Top 10 Apps in an Established 1:1 iPad School


The Stephen Perse Foundation has had a 1:1 iPad programme running for two years now. Whilst there are many subject specific apps utilised for learning, it is interesting to note how the top 10 apps are all multipurpose. The list below also includes an indication of how workflow is developing for the school and how an app is chosen when and where it is appropriate. For more information about how we are using the iPads as a tool for learning please visit

Explain Everything


Simply the most versatile education app available. Explain Everything is an interactive whiteboard and screen casting tool that suits the needs of teachers and students alike. The app allows you to animate, annotate and narrate presentations and explanations to your audience. It is widely used across the foundation to record plenaries and provide audio feedback. It is also the app of choice for students when they are required to provide more than written material. The key to its success can found in its intuitive interface and export options. A must have app in education.

Socrative 1.0 and 2.0


Socrative is a very simple and effective assessment tool that can be used during any part of the learning process. A teacher can pose questions to a group which they answer on their device with the information directly relayed back to host. It is available as long as there is an internet connection. The most common use for Socrative is as an ‘exit’ ticket. Students answer four or five questions at the end of a lesson so the teacher has feedback to base the next lesson on. All data is sent directly to the teacher’s email account as soon as they end the quiz. Very useful for planning. Socrative 2.0 is currently in beta and has added functionality and analytics that makes the franchise a simple yet import part of the digital toolkit.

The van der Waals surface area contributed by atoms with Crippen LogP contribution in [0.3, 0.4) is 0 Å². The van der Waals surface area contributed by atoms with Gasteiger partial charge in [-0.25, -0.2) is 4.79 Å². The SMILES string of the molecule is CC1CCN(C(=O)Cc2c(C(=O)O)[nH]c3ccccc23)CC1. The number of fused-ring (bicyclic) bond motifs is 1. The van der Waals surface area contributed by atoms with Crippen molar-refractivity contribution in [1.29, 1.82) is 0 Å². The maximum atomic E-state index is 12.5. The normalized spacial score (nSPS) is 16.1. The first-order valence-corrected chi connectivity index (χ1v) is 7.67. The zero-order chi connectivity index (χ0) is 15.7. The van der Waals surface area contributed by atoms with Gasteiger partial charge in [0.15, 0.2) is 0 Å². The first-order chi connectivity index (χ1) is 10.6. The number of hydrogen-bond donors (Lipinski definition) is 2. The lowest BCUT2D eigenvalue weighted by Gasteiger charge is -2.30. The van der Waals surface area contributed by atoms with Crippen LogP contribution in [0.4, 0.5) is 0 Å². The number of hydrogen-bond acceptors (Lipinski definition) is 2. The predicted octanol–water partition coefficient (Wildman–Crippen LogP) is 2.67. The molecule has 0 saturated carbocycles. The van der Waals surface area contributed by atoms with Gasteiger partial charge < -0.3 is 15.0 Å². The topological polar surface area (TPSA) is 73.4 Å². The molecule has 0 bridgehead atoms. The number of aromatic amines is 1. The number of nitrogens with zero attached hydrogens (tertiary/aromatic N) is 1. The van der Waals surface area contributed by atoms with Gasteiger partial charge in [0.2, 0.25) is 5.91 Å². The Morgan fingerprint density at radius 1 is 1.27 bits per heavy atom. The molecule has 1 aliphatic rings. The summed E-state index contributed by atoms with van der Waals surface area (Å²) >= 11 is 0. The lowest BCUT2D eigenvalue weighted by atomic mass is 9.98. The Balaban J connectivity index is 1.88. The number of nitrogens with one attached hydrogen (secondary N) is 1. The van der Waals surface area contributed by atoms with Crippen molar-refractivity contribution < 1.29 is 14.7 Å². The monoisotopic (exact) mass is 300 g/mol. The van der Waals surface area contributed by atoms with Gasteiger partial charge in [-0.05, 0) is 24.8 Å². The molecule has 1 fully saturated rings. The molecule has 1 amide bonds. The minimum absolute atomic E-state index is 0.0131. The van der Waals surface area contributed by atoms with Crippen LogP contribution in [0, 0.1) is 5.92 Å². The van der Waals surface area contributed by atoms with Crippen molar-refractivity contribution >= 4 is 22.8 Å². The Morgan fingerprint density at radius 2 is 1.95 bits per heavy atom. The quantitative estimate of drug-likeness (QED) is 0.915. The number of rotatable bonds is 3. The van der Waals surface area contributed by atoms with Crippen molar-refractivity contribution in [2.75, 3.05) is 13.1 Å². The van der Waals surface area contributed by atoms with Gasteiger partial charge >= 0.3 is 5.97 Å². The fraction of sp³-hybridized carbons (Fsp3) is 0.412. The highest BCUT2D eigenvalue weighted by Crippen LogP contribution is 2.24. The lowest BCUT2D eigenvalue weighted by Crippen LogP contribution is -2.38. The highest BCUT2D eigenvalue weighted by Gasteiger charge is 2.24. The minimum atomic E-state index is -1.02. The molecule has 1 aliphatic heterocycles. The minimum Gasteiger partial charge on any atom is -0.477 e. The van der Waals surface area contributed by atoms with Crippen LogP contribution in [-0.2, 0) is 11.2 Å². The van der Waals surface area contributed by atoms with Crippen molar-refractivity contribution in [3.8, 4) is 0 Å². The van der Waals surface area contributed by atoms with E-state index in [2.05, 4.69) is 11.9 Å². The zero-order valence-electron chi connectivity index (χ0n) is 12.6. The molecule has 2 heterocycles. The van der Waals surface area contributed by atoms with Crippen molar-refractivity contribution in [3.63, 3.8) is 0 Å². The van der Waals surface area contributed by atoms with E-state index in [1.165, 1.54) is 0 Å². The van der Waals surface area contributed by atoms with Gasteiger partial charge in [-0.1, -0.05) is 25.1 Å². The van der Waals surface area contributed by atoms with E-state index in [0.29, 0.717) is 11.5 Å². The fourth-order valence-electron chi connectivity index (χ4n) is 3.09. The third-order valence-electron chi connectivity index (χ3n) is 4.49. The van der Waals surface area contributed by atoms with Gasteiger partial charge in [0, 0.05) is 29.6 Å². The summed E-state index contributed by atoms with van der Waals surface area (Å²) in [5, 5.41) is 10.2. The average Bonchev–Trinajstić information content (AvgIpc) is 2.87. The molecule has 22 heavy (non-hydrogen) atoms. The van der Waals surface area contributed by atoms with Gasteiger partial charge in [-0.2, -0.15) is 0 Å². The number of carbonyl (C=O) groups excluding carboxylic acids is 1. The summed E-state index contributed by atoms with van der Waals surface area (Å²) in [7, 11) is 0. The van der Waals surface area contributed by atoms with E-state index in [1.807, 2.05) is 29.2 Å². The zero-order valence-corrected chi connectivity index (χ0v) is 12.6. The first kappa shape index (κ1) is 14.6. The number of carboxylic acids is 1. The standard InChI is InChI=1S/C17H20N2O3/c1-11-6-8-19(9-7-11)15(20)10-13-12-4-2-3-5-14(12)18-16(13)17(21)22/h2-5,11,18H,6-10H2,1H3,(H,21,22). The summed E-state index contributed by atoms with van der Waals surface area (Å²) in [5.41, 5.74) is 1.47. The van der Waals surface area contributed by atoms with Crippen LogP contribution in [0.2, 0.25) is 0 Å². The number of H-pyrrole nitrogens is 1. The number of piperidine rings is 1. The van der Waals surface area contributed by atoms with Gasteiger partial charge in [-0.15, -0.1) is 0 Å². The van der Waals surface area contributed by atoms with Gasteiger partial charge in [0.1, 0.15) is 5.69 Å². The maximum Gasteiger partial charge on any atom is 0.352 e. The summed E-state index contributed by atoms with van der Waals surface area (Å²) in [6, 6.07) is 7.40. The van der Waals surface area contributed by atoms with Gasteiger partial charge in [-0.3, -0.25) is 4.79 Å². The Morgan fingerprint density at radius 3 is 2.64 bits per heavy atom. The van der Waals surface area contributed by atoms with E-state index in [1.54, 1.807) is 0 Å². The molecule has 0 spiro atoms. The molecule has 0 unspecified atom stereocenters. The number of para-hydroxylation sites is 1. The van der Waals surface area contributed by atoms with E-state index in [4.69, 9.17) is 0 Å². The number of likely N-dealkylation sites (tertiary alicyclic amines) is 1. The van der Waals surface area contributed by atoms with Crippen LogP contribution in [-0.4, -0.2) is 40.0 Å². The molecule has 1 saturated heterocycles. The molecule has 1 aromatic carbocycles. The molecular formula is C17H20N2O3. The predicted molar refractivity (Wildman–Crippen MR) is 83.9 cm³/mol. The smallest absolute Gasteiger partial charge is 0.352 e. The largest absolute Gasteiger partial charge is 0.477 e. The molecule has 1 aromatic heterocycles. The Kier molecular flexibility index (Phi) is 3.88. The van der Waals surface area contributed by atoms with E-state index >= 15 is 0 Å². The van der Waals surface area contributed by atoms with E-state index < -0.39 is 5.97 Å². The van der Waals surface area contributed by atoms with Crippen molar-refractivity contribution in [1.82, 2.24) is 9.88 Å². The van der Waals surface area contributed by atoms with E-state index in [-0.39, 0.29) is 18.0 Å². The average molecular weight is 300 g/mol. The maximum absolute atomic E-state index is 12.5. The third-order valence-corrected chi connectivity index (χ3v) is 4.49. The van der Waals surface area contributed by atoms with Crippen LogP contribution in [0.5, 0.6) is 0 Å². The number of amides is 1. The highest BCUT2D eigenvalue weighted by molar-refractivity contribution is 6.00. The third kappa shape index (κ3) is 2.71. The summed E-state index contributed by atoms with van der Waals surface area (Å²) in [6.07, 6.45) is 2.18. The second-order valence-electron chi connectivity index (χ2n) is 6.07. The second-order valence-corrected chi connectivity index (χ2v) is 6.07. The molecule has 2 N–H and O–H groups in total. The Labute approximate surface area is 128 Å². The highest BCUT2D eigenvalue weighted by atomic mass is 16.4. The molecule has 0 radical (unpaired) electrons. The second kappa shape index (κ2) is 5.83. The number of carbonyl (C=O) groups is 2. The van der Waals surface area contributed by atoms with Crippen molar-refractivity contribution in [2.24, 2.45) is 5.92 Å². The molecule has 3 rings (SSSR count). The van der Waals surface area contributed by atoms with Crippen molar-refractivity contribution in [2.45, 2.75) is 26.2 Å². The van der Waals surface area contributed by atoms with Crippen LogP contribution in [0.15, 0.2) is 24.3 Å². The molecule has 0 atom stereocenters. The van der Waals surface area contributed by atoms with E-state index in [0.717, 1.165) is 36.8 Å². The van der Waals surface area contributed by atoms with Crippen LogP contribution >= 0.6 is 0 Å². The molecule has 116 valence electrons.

iMovie has always been a favourite with students, but it is interesting to see how it has developed as an educational tool. As well as an obvious movie creation and editing app, iMovie provides a platform to express learning. The ‘trailer’ option guides students to capture snapshots to show learning as well as input text to frame their ideas. These ‘trailers’ are then interesting starter videos or revision tools. iMovie projects take over where a student or teacher may want to add greater depth. Only today a reception class were using iMovie to show their understanding of joining words when describing a recent trip.

iTunes U


iTunes U is often referred to as our learning platform. The iTunes U courses provide the framework and resources so the teachers can get on with what they do best. Removing the need for photocopying, internet searching and distribution, iTunes U supports a culture of creation and collaboration. Having access to everything required on one device can’t be underestimated and its popularity is growing by the day. Add to this the ability to update any resource and make it available to all at the tap of a screen and you have a very powerful learning platform.



Showbie allows you to assign, collect and review student work. As a tool it meets a demand that used to be supplied by a school VLE. The difference here is the ability to ‘open in’ a multitude of apps to create content or provide feedback. A couple of taps sees a student assignment opened and annotated with audio feedback or viewed in the teachers app of choice. It is then just as simple to return the assignment to the student for immediate viewing. Showbie works very well with larger classes where the transfer of information is common and often.